The generators were on the high wire as the FT-SE 100 index stretched to 3,967.9, a 35.3-point gain. Its rampant form indicated the tantalising 4,000-point barrier would fall next week.
New York, hitting new peaks, was an important influence with the latest Washington statistics easing the pressure for an interest rate increase. Government stocks scored gains of more than pounds 1, their best performance for weeks.
Trading levels remained uninspiring and the market is still squeezy. The second-line index, up 21 to 4,453.3, is still more than 100 points from its peak, hit in April.
NP has been under the whip since takeover hopes, which took the shares to 605p, were killed in the spring. Then its 100p special dividend had to be extracted and the shares, with the final call weighing heavily on sentiment and prompting a run of small selling, fell to 375p.
PG, which has failed to produce a 100p extravaganza, topped 600p in April. In recent weeks it, too, felt the impact of partly-paid shares becoming full-paid.
As the Iraqi stand-off rumbled on, oil shares continued to make headway with British Petroleum hitting a 655.5p peak, up 8p. Defence shares also felt the Iraqi tension with Rolls-Royce climbing 8p to 243p, British Aerospace 12.5p to 1,062.5p and Vickers 9.5p to 275p. LucasVarity gained 8p to 248p, helped by stories it intended to sell its aerospace side to Pratt & Whitney, the US giant.
Tomkins, enjoyed an upbeat trading statement, putting on 9p to 272p and Inchcape, figures soon, improved 7p to 303.5p. A 16.2 per cent advance in western European car sales also helped sentiment.
Superstores missed the fun. The latest round of price cutting, nothing more than the traditional autumn positioning ahead of the Christmas price promotions, unsettled the market and prompted price cuts on the share front.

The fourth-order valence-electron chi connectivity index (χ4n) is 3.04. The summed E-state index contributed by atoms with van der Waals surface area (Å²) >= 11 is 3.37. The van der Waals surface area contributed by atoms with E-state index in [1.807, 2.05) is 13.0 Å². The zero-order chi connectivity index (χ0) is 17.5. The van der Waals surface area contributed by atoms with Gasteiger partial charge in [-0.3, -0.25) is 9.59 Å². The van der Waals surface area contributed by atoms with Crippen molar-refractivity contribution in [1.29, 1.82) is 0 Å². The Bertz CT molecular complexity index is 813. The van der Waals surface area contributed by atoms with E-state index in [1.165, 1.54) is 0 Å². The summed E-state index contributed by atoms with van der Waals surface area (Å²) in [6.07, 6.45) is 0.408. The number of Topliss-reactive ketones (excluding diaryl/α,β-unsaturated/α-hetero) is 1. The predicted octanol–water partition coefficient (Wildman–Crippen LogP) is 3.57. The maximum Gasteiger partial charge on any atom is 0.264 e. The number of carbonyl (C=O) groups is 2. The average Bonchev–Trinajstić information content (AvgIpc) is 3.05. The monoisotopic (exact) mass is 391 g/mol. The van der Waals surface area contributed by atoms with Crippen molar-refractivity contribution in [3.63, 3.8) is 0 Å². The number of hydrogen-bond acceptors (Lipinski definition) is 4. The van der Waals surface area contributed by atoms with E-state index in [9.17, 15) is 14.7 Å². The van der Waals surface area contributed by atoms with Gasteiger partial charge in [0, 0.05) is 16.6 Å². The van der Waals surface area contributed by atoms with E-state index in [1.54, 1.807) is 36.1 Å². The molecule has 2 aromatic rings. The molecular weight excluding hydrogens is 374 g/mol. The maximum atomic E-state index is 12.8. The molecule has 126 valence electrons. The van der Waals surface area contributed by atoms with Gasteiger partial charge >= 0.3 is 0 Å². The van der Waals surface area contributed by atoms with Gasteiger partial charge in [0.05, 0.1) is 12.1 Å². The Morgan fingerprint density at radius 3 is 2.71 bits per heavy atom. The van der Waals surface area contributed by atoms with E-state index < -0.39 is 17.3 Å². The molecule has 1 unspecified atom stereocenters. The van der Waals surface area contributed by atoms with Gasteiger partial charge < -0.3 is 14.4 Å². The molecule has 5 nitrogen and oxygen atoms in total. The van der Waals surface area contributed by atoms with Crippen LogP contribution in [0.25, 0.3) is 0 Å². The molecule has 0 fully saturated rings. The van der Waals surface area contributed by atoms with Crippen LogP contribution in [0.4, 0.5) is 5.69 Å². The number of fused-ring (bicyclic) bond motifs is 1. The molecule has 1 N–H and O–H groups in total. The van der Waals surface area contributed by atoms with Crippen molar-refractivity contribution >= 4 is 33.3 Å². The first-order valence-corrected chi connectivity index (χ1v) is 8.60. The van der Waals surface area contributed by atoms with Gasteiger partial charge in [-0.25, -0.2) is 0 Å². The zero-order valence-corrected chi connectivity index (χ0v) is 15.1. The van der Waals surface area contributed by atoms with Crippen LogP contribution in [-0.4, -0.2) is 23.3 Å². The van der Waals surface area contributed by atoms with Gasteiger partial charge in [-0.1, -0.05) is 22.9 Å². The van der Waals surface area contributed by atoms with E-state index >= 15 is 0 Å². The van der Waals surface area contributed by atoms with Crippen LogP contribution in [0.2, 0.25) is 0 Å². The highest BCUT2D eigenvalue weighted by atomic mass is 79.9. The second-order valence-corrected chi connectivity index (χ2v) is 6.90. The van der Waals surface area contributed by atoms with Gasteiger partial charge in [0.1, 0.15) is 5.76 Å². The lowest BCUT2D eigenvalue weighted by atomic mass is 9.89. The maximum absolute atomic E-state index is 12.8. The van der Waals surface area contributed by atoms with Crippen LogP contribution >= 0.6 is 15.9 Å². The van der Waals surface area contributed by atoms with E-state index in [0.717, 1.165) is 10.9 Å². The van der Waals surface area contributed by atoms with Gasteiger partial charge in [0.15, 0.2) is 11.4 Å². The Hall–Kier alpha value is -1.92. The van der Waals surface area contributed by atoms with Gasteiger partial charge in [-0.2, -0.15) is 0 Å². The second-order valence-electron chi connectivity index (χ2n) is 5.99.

Tesco, leading the present charge, fell 5p to 306p and J Sainsbury lost 4p to 382.5p. Asda was little changed at 108p and Safeway lost 3.5p to 334p.
Matthew Clark's three-day free-fall came to an end with a 21.5p recovery to 365p. Suggestions Guinness could be interested in the hard-hit cider maker helped the token rally. Whitbread fell 6p to 700p as Salomon Brothers advised a switch into Scottish & Newcastle. Tom Cobleigh, the pubs chain, jumped 24p to 236.5p after confirming takeover talks were under way. The group's biggest shareholder, a venture capitalist, has declared its intention to sell its stake.
Courtaulds, up 10.5p to 469.5p, responded to a Barclays de Zoete Wedd buy recommendation. Unilever, the Anglo Dutch giant, continued to benefit from its US investment presentation. Disappointing figures from Nestle, the Swiss giant, could prompt caution to creep into Unilever forecasts. The shares rose 13p to 1,386p.
The arrival of newspaperman Andrew Knight at Home Counties Newspapers prompted an 18.5p gain to 367.5p. Berisford, the old commodities group now deep into bathrooms and kitchens, struggled to stay above its year's low as the market fretted about industrial problems. The price lost 8p to 150.5p.
St Ives, the printer, jumped 23p to 457.5p; Merrill Lynch and ABN Amro Hoare Govett made bullish comments.
Pan Andean Resources put on 14.5p to 124.5p as the drilling at its Bolivian field moved into the final stage and JKX Oil & Gas was 4.5p firmer at 134p although the Deutche Morgan Grenfell share sale threat still lingers.
British Biotech, off 8p at 192.5p, caught the DMG complaint. The bank's unit trusts have a significant stake in the biotech group, which reports results next week. Stanford Rook was another drugs group feeling the strain, off 32.5p to 367.5p.
Omnicare, the healthcare group, held at 110p. Stockbroker Astaire & Co is enthusiastic. Analyst Charles Hunter says the company is "well advanced in marketing its integrated home healthcare solution". He sees profits at pounds 1.8m next year.
Gibbon, the printing ink group, held at 125p as chairman Michael Gibbon picked up 50,000 shares, taking his interest to 10.1 per cent. Easynet's decline continued, down 4p to 38.5p. It is due to produce figures on Monday.Reuse content